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THE STATE OF CALIFORNIA’S SUPREME COURT AGREES TO LOWER THE THRESHOLD FOR PASSING BAR EXAMS

Posted on August 8, 2017 in Education Higher Education Law Bar Exams Threshold

The state of California has for a long time had a reputation for having the most challenging bar exams in the US. The good news for every aspiring law student is that the California supreme court, which governs the bar exams has made a ruling to revise the certification score threshold. Although the new score is yet to be set, the much-awaited changes will be enacted in January next year.

This decision has been precedent-ed by heated debates in California’s legal circles regarding the current 144 passing score as reported by http://www.nytimes.com. Each state in the US offers its bar test. However, many states are now advocating for regular tests, especially in parts of the test that have multiple choices. The main difference among states is the threshold for passing the test, which is set by each state. California’s higher than any other in the country except Delaware.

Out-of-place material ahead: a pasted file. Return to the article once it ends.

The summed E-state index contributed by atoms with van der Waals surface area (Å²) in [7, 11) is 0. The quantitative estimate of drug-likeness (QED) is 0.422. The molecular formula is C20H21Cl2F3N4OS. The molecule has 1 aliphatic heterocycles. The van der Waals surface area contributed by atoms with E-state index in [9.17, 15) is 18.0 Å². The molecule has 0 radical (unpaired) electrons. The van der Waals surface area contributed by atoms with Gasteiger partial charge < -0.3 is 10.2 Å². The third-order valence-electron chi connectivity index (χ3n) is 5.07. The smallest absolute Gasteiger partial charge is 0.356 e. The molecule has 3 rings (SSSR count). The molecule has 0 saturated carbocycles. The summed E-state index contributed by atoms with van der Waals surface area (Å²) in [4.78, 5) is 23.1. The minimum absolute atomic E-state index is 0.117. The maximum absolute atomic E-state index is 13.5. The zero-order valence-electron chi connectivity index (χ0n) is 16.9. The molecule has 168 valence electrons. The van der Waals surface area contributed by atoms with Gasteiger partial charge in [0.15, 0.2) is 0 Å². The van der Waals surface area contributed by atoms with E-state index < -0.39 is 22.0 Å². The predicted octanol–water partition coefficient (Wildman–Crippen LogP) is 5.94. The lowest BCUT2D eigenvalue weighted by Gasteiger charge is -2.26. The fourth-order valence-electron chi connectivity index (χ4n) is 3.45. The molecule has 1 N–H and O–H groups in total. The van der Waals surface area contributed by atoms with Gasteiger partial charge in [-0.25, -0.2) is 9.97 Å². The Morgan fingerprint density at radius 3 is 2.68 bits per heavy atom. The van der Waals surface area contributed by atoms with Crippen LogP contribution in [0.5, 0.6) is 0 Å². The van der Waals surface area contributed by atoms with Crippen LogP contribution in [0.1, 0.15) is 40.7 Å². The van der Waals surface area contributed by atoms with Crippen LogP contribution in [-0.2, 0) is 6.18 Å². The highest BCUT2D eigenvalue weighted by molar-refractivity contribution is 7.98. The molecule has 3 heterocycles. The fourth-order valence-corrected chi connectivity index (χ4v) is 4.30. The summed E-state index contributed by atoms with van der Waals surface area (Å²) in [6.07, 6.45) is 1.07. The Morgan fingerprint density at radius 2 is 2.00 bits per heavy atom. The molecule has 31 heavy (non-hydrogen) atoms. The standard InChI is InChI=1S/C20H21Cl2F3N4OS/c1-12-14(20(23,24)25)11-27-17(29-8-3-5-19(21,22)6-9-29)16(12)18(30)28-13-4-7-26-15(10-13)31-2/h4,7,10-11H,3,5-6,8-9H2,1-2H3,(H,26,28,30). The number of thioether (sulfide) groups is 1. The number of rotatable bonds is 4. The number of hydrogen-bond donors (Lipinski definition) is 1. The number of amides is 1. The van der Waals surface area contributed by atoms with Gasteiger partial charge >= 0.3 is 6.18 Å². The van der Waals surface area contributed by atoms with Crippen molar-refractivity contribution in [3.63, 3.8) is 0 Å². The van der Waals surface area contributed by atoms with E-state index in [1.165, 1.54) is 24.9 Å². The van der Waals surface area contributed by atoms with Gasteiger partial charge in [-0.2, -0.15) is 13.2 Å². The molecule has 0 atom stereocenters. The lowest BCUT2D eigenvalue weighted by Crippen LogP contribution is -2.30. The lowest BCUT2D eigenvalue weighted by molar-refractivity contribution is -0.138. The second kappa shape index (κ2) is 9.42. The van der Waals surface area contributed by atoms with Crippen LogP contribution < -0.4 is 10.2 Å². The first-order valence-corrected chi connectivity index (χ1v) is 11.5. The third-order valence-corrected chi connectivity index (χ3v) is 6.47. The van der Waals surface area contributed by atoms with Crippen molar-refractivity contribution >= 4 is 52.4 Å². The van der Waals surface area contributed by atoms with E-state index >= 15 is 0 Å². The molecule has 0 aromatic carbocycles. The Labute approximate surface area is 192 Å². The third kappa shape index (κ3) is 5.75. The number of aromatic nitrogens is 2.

The idea of revising the score threshold for accreditation law reviews has sparked divided opinions. For instance, proponents of the plan argue that keeping the score high is part of the state’s ethical obligation of protecting American citizens from under-qualified lawyers. Law schools deans, on the other hand, have openly supported the proposal to lower the threshold. They argue that by keeping the current score limit, the state of California only seeks to protect the profession by avoiding overcrowding in the profession.

Those in support of this proposal have the numbers in their favor. For instance, it is outrageous that last year, only 62% of law license applicants in California who sat for the test for the first time passed, compared to 83% in the state of New York. In July 2016, only 51 percent of graduates from the University of California Hastings College of the law passed the state bar exam in their first attempt.

Consequently, the court asserted its authority over the exam by indicating that it would set the passing score for the exam.